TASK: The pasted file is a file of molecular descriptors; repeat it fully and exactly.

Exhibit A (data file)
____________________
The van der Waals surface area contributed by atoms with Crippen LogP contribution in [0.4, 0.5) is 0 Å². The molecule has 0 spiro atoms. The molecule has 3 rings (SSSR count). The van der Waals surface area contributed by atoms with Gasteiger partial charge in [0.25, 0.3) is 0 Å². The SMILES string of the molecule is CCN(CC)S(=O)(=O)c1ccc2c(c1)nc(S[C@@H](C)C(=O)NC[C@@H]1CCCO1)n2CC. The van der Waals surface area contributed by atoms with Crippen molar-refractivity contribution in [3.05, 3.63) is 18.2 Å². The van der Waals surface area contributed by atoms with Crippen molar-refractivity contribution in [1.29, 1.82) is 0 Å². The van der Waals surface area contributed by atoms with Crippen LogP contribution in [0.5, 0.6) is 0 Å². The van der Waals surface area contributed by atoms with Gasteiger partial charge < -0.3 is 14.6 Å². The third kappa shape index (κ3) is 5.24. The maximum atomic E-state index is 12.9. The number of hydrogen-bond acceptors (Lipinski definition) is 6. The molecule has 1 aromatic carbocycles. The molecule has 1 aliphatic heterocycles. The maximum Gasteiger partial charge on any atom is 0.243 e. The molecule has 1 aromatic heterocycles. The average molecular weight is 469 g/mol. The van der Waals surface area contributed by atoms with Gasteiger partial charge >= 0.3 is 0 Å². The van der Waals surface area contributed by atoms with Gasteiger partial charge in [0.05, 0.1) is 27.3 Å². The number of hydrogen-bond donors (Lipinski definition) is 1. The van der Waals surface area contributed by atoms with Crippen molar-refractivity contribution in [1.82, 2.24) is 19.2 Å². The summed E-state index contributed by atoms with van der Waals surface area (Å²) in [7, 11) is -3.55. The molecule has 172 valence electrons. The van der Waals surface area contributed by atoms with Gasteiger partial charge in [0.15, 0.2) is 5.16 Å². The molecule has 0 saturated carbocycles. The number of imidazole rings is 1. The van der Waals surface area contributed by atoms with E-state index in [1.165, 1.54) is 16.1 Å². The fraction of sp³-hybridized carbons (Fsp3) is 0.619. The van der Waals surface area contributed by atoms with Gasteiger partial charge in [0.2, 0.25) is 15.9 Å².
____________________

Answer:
The van der Waals surface area contributed by atoms with Crippen LogP contribution in [0.4, 0.5) is 0 Å². The molecule has 0 spiro atoms. The molecule has 3 rings (SSSR count). The van der Waals surface area contributed by atoms with Gasteiger partial charge in [0.25, 0.3) is 0 Å². The SMILES string of the molecule is CCN(CC)S(=O)(=O)c1ccc2c(c1)nc(S[C@@H](C)C(=O)NC[C@@H]1CCCO1)n2CC. The van der Waals surface area contributed by atoms with Crippen molar-refractivity contribution in [3.05, 3.63) is 18.2 Å². The van der Waals surface area contributed by atoms with Crippen molar-refractivity contribution in [1.29, 1.82) is 0 Å². The van der Waals surface area contributed by atoms with Crippen LogP contribution in [0.5, 0.6) is 0 Å². The van der Waals surface area contributed by atoms with Gasteiger partial charge < -0.3 is 14.6 Å². The third kappa shape index (κ3) is 5.24. The maximum atomic E-state index is 12.9. The number of hydrogen-bond acceptors (Lipinski definition) is 6. The molecule has 1 aromatic carbocycles. The molecule has 1 aliphatic heterocycles. The maximum Gasteiger partial charge on any atom is 0.243 e. The molecule has 1 aromatic heterocycles. The average molecular weight is 469 g/mol. The van der Waals surface area contributed by atoms with Gasteiger partial charge >= 0.3 is 0 Å². The van der Waals surface area contributed by atoms with Gasteiger partial charge in [0.05, 0.1) is 27.3 Å². The number of hydrogen-bond donors (Lipinski definition) is 1. The van der Waals surface area contributed by atoms with Crippen molar-refractivity contribution in [1.82, 2.24) is 19.2 Å². The summed E-state index contributed by atoms with van der Waals surface area (Å²) in [7, 11) is -3.55. The molecule has 172 valence electrons. The van der Waals surface area contributed by atoms with Gasteiger partial charge in [0.15, 0.2) is 5.16 Å². The molecule has 0 saturated carbocycles. The number of imidazole rings is 1. The van der Waals surface area contributed by atoms with E-state index in [1.165, 1.54) is 16.1 Å². The fraction of sp³-hybridized carbons (Fsp3) is 0.619. The van der Waals surface area contributed by atoms with Gasteiger partial charge in [0.2, 0.25) is 15.9 Å².